By Kiran Cherukuri and Gaby Goldberg
TLDR: We are crowdfunding 15 ETH to support the creation of the very first DAMN: a decentralized autonomous media network. If this sounds interesting to you, or something you’d like to be a part of, read on.
no, this isn’t a Kendrick Lamar album review
Fresh on the tailwinds of an absolutely scorching JPEG summer, crypto Twitter is once again asking the (seemingly) only question that matters: what’s next?
We’re still early in the proliferation of NFTs, and the current cycle is by no means over. There’s going to be a great deal of focus and momentum that will catalyze new NFT innovations as we enter the new year. At the same time, however, we’re seeing a palpable, even more explosive rise in attention towards another crypto primitive: DAOs.
Numerous leaders in the space have already proclaimed 2022 as the Year of the DAO, and for good reason. This year, DAOs like Friends with Benefits, PleasrDAO, and Nouns have shown us the monumental scale of squad wealth creation that decentralized coordination enables. Over just a few months, some of the most prominent DAOs have shipped viral products, amassed $20MM treasuries, and become supreme purveyors of internet culture. In doing so, DAOs have given us a glimpse of what the company of the future might look like. And although DAOs will certainly continue to gather more significant traction, there’s another D-acronym crypto primitive we’re even more excited about.
You could even say we give a damn.
The next step-function innovation in consumer crypto will be DAMNs: decentralized autonomous media networks. If DAOs represent the next evolution of the corporation, DAMNs represent the next evolution of networked media.
A DAMN can be characterized by three fundamental features:
A tokenized network owned by its users
The first characteristic is straightforward. Like a DAO, the participants of a DAMN all have tokenized ownership of the network itself. This critically differentiates DAMNs from legacy, web2 social and media networks, where users share no ownership of the network itself. This lack of user-ownership produces significant incentive misalignment between the centralized platform and its users, resulting in zero-sum, legitimacy-constrained networks at scale. In contrast, since the participants of a DAMN own the network, they share in its collective upside. This point brings us to the second characteristic.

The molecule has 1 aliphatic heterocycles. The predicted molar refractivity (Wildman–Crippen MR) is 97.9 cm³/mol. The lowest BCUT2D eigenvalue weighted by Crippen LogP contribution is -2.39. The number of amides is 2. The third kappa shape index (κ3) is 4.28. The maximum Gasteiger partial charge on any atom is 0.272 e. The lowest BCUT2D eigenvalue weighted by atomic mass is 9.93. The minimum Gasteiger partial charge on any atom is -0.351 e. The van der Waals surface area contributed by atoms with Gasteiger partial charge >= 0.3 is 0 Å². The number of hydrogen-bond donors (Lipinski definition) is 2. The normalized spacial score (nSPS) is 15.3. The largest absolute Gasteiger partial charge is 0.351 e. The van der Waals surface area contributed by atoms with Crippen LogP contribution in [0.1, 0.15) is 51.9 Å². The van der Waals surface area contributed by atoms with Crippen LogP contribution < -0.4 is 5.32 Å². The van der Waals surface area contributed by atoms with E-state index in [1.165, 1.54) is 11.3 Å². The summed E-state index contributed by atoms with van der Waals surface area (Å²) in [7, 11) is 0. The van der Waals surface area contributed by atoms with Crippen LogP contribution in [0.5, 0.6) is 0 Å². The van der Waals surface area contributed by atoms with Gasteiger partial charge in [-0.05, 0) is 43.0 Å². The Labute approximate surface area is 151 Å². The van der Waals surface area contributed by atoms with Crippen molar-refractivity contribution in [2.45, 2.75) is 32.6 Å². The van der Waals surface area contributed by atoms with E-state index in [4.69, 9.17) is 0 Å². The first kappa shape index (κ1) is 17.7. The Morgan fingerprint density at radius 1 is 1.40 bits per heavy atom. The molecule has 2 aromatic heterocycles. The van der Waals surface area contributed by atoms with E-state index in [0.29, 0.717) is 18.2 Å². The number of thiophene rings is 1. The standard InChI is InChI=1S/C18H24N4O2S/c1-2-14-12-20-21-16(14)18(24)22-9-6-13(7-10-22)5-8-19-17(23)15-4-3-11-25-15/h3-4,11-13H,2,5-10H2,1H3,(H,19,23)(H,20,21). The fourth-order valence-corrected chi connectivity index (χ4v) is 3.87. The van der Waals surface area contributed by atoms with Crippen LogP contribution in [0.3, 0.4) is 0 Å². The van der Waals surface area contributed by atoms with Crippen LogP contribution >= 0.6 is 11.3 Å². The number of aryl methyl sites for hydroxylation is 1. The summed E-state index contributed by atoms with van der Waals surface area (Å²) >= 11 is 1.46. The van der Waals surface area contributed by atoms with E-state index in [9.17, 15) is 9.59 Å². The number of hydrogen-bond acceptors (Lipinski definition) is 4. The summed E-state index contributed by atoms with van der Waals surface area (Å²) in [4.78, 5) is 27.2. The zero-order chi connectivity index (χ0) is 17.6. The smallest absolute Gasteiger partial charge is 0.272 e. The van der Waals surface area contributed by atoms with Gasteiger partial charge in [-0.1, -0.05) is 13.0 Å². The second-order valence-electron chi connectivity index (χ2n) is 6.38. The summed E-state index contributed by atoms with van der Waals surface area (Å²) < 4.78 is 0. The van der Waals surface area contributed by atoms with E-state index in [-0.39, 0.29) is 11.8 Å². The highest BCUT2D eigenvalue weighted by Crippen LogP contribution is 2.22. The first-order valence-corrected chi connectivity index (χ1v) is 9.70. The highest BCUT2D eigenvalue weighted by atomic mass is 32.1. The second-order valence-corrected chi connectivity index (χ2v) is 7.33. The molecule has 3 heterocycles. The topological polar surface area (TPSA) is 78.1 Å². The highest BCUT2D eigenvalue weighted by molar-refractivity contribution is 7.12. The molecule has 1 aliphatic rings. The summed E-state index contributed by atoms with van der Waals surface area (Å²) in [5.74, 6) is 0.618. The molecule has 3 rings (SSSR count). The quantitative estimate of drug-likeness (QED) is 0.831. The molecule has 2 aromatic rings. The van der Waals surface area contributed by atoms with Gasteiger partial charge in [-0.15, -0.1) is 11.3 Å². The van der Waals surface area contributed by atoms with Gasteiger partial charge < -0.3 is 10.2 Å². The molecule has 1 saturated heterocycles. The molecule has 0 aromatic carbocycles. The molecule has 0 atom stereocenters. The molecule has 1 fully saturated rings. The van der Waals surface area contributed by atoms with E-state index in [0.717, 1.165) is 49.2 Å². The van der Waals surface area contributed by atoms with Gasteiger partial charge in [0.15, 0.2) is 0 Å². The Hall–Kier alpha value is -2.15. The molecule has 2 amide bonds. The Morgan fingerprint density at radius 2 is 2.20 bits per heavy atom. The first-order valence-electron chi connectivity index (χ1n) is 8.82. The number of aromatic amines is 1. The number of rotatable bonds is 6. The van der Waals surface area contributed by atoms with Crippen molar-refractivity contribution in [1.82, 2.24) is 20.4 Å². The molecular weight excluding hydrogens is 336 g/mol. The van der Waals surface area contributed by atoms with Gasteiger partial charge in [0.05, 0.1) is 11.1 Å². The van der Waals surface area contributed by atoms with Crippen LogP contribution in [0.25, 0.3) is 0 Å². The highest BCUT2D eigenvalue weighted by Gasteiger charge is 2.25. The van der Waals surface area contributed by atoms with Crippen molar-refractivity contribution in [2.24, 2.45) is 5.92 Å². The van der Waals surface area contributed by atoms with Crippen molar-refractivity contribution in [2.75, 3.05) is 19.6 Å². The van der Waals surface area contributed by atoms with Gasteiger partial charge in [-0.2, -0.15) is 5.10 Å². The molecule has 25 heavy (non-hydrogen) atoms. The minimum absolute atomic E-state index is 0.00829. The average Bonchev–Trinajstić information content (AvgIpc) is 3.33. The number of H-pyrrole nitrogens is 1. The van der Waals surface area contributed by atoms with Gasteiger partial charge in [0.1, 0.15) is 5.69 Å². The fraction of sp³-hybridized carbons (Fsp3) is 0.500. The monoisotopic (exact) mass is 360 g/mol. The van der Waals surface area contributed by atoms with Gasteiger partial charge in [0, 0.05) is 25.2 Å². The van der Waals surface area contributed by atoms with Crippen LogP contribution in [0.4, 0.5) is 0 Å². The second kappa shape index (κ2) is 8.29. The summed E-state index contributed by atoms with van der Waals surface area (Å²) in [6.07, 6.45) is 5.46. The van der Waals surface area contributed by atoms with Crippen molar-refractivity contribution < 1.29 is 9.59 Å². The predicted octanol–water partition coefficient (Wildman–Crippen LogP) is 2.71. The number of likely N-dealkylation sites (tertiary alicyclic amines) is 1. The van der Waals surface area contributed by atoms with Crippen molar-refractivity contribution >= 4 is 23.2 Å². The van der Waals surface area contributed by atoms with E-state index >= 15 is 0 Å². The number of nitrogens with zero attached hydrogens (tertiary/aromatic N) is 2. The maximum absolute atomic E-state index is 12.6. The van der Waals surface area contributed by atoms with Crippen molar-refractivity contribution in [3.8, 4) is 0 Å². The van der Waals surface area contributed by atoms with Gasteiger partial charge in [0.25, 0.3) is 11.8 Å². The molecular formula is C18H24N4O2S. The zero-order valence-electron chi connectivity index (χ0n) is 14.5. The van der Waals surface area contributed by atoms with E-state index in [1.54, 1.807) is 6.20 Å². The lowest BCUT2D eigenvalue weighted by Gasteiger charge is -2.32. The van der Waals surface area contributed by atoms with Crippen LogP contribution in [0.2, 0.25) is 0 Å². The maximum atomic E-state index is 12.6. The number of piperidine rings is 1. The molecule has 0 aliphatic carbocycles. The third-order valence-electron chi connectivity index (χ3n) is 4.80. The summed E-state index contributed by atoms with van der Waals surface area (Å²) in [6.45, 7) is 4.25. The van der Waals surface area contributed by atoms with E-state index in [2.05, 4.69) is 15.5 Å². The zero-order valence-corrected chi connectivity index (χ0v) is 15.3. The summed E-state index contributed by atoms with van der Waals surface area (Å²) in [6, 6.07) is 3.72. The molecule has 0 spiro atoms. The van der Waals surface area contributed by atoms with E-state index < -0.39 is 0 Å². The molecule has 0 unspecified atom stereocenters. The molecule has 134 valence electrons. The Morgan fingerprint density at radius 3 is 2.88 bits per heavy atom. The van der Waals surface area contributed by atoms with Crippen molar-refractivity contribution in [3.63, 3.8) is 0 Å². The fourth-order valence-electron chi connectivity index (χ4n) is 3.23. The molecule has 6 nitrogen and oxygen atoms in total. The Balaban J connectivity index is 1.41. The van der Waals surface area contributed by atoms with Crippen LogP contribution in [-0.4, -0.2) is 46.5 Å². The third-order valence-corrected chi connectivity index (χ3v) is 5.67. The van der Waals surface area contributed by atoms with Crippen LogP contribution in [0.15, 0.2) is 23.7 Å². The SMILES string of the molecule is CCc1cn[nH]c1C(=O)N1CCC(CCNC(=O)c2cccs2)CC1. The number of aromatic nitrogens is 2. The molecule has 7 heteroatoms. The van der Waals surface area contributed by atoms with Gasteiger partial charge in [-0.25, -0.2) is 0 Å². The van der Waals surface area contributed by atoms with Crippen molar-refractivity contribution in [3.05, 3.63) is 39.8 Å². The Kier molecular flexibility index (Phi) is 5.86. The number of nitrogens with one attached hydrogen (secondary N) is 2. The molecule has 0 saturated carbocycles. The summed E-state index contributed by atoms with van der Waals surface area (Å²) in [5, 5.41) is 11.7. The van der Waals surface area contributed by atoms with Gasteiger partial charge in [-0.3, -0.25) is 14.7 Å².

Built-in incentives for users to coordinate in adding value to the network
Because DAMN participants own their network, they are naturally incentivized to coordinate in increasing the network’s value. With a DAMN structure, the network’s value is a direct function of the demand for its token. The demand for a network’s token increases as more people seek to join the network and participate.
DAMNs are attractive to users for two primary reasons. The first is purely speculative (this is an inevitable behavior of any economic asset). The second is that the prospective participant is attracted to the people and content in the network, and wants to join the party. As such, we can predict the Schelling points that will define the evolutionary spectrum of a DAMN:
An early DAMN will likely be hyper-focused on a particular topic, and form a tight-knit community of evangelists around that topic. For example, Facebook started off as a network solely for college students, and as such, much of the early content on the platform centered around activities happening on campus. As a DAMN grows, its focus will broaden in order to accommodate its growing number of perspectives, thus building a flywheel to attract more and more people to join the DAMN over time. Facebook experienced this trend as it began branching out to high schools, then workplaces, and so on. Similar evolutions occurred for media networks like Twitch, which initially focused solely on gamers (to the point that they even limited non-gaming content) before broadening into adjacent categories like anime, vlogging, comedy, and the arts.
3. Singular utility: create and distribute media